1. Eamonn Moran

    “Thus we have the NAMA input; but where does this money come from?

    Quite simply it comes from nowhere.”

    So the state/citizens are giving Nama banking powers? i.e. the power to loan money into existence.

    Also they are taking on some of the risk of the mortgage from the bank and are happy to take a disproportional slice of the risk.

    So the way I see it the state is allowing nama to create credit and may then have to reimburse some of this if the mortgages fall into difficulty.

    One huge downside I see is that people will be asked to purchase at “normal” market rates but if the mortgage holder cannot repay then the property will have to be sold at receivership (allsop) rates. These are already at least 20% below “normal” rates.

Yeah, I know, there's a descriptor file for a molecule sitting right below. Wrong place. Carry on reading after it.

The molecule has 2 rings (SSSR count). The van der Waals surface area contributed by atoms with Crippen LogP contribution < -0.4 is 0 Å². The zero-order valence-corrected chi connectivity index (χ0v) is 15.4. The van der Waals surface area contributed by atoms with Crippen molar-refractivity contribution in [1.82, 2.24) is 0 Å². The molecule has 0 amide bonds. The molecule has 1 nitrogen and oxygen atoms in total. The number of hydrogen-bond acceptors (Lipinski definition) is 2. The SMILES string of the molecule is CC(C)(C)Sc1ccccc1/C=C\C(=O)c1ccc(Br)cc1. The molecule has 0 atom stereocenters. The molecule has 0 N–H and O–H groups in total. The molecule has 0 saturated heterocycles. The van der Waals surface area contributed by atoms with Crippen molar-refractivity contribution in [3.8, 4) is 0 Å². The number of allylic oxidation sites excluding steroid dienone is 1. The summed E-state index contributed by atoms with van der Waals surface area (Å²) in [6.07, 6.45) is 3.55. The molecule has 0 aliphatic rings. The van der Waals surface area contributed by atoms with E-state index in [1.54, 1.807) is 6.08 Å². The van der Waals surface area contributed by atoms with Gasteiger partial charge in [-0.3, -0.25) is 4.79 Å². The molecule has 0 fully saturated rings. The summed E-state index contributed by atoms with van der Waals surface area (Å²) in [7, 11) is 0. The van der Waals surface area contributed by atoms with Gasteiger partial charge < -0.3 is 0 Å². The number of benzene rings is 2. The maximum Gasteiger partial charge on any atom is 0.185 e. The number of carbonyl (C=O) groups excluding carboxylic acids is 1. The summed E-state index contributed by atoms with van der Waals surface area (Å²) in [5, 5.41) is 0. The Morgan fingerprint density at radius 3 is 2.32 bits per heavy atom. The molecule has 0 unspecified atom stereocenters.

Private banks will have a smaller risk than normal as the state subsidises their exposure.

    So it becomes a national gamble on whether any of the people given loans will default. This will depend on them being able to get the levels of rental income they hope from the properties which is not at all certain.
    If they don’t default everything will be great.
    But if they do the state will be facing even larger banking losses.

    Someone needs to grant the NTMA a gambling licence.

  2. idij

    In your example what NAMA are saying is, even though the house is only worth your deposit plus what the bank is willing to lend (140k), if that, we, being the generous souls that we are, we’ll charge you 42% more (100* 60/140 = 42%) + interest.

    It’s a complete ripoff if you ask me.

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